Miles praised all of the organizations that have worked together to make the project a reality. “We’re very pleased with this cooperative effort. It’s a team effort.”
State Sen. Sharon Runner echoed the sentiment.
“It takes a community effort and you all fighting for this, for many years, to make it a priority,” Runner said, calling the groundbreaking a “momentous occasion.”
‘‘I don’t know of anywhere else in the state where there is as active of a group of people who want to make changes, that figure out how to do it and make it happen,” Runner said.
Assemblyman Cameron Smyth said the project has indeed been in the making for many years: He recalled discussions about the Gateway Improvement Project from his days as a young legislative staffer in the same Senate district that Runner now represents.
“This has been a long time coming,” Smyth said. “This is such a vital corridor. The long-term benefits are going to make such a huge difference.”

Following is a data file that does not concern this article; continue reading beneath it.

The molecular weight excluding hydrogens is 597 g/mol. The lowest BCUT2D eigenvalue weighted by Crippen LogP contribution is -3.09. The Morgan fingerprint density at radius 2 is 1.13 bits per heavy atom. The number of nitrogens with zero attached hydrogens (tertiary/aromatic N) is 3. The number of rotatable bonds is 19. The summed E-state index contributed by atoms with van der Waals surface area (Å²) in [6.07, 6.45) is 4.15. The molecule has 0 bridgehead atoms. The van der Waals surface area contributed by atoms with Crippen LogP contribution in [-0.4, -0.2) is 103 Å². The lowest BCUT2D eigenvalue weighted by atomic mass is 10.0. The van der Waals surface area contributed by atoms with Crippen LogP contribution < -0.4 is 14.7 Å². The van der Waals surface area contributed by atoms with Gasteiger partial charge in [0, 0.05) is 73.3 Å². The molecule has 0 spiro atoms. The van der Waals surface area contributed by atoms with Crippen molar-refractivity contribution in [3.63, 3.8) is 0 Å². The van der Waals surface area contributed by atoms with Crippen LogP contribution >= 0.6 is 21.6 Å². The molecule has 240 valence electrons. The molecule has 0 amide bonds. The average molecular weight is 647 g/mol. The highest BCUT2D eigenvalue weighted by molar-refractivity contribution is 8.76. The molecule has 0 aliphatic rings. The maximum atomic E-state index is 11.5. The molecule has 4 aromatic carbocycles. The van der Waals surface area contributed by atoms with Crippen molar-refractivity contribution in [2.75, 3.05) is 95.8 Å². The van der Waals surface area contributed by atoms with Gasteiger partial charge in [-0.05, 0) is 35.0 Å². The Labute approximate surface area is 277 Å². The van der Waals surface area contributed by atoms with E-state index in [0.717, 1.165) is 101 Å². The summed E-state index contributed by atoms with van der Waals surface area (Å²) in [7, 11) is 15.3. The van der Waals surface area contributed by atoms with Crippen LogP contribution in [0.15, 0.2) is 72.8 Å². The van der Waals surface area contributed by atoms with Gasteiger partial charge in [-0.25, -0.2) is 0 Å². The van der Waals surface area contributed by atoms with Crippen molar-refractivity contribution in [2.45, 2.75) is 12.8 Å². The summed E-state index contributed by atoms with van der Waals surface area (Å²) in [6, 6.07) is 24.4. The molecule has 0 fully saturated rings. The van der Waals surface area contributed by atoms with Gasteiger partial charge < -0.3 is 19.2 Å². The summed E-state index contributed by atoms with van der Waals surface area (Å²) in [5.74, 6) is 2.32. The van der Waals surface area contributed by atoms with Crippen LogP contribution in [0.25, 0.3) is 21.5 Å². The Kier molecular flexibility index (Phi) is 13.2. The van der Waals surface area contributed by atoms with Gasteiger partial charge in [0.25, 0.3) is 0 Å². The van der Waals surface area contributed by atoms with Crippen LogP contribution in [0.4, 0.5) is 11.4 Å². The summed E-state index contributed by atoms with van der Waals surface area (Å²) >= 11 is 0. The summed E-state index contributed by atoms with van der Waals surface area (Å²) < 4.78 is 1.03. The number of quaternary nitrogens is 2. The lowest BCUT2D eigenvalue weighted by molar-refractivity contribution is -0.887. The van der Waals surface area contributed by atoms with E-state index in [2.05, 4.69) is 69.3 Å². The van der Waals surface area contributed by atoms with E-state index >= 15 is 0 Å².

Smyth added that the I-5 corridor in north Los Angeles County is important not just to the region, but the whole state.
“We’ve seen it time and time again, the impacts of disasters, whether it’s the earthquake of 1994 or the truck tunnel fire of 2007, and the impact that it had not just on this area, the north county, but the state as a whole,” he said.
Smyth recalled that, when the freeway was shut down due to the fire in the truck tunnel in the Newhall Pass, “there was media from the Sacramento stations here — because of the impact that it was going to have on the whole state.”